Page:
According to their traditions the early Greeks used to place lit candles on cakes in order that they glow like the moon. They would then take these candle-laden cakes to the temple of Artemis, which they deified as a “goddess” of the moon. There was a folk belief that the smoke of the candles carried wishes and prayers to the gods in the skies. Thus developed the custom for the birthday celebrant to first make a wish and then blow out the candles. Further, it was believed that if all the candles on the cake were blown out in one breath, the coming year would bode well for the birthday celebrant.
Yet it seems that this “ceremony” has found its place in many Jewish birthday celebrations including some Bar and Bat Mitzvahs, and nary a word is said in opposition. It would thus seem that once a practice has become so universal and generalized to the point where pagan origins no longer have any meaning or remembrance to the individual, there is no second thought or any hesitation in engaging in that practice. Simply put, party participants, especially the younger set, enjoy a nice birthday cake, and there is no intention or semblance of idol worship involved. Also, as we will see further, since it is a widespread practice in our society, irrespective of religion, practiced by Jew and gentile alike, it should not present itself as a problem.
Rabbi Hershel Schachter, Rosh Yeshiva and Rosh Kollel at Rabbi Isaac Elchanan Seminar at Yeshiva University, in his volume Nefesh HoRav, cites the following that he heard from his Rebbe, Rabbi Joseph B. Soloveitchik zt”l, late Rosh Yeshiva at R.I.E.T.S., in the name of his father Rabbi Moshe Soloveichik zt’l.
In the year 1848, the Czar Nicholas of Russia, who then ruled over Poland as well, issued an edict directed at the Jewish populace. All Jews under his domain were to discard their Jewish garb in favor of modern garb. Most noticeably this meant that a short jacket would replace the traditional long kaftan. Rabbi Yosef Ber Soloveichik Zt’l (the famed author of Bais HaLevi and father of Rabbi Moshe Soloveichik) considered this to be a matter of Shmad (a practice that may contribute to Jews leaving the fold) as related in the gemara (Sanhedrin 74a – b) where Rabbah bar R. Yitzchak states in the name of Rav that when the government so decrees, one may not even change his shoelace to the gentile style. Rashi interprets this to mean that it would be forbidden to tie one’s shoelace in the same style as the gentiles. Tosafot explain that Rav meant to forbid changing the color of one’s shoelaces if theirs is black and ours is white. Thus we would then be forbidden to wear black like them.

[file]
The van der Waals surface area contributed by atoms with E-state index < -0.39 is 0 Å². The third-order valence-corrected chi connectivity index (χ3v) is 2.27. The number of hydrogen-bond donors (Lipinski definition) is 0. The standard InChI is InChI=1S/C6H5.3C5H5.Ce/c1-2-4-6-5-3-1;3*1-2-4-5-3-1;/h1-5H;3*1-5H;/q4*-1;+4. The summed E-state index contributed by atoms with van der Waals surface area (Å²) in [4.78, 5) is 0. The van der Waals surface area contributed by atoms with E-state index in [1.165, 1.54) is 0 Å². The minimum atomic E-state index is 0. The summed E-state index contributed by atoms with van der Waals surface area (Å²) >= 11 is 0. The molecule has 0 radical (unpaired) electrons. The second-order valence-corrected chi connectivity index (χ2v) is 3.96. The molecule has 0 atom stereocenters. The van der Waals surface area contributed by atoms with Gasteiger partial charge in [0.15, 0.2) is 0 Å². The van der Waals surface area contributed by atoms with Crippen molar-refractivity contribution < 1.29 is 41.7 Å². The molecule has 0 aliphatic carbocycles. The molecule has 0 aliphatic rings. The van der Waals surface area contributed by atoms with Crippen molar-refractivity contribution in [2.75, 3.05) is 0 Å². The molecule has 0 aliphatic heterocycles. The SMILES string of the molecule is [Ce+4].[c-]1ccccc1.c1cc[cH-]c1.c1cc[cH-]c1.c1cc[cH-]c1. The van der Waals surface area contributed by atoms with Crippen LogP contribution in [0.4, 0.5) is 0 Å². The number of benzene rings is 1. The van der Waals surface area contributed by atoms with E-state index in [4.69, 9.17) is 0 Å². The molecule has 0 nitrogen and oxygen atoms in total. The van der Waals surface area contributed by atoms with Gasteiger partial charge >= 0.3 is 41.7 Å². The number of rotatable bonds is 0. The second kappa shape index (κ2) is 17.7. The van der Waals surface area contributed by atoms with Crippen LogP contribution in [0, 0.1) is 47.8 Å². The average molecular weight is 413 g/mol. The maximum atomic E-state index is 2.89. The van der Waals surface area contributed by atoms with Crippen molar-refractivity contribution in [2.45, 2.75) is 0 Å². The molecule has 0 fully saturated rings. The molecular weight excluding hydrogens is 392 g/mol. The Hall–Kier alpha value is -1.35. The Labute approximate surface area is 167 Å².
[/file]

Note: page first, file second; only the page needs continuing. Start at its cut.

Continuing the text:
Yet Rabbi Yosef Ber Soloveichik realized that he had little choice in the matter, so he set off to the city of Brod in Galicia where the donning of short jackets had already become the custom. He stayed there for two years before returning to Poland.
What we see from here is that if one happens to be in a place where there is an accepted distinction between Jew and gentile in the manner of dress, one may not change even the smallest iota. However in a place where there is no such distinction, one may dress as one pleases. Obviously one must take care to assure the rules of modesty are followed.
(To be continued)
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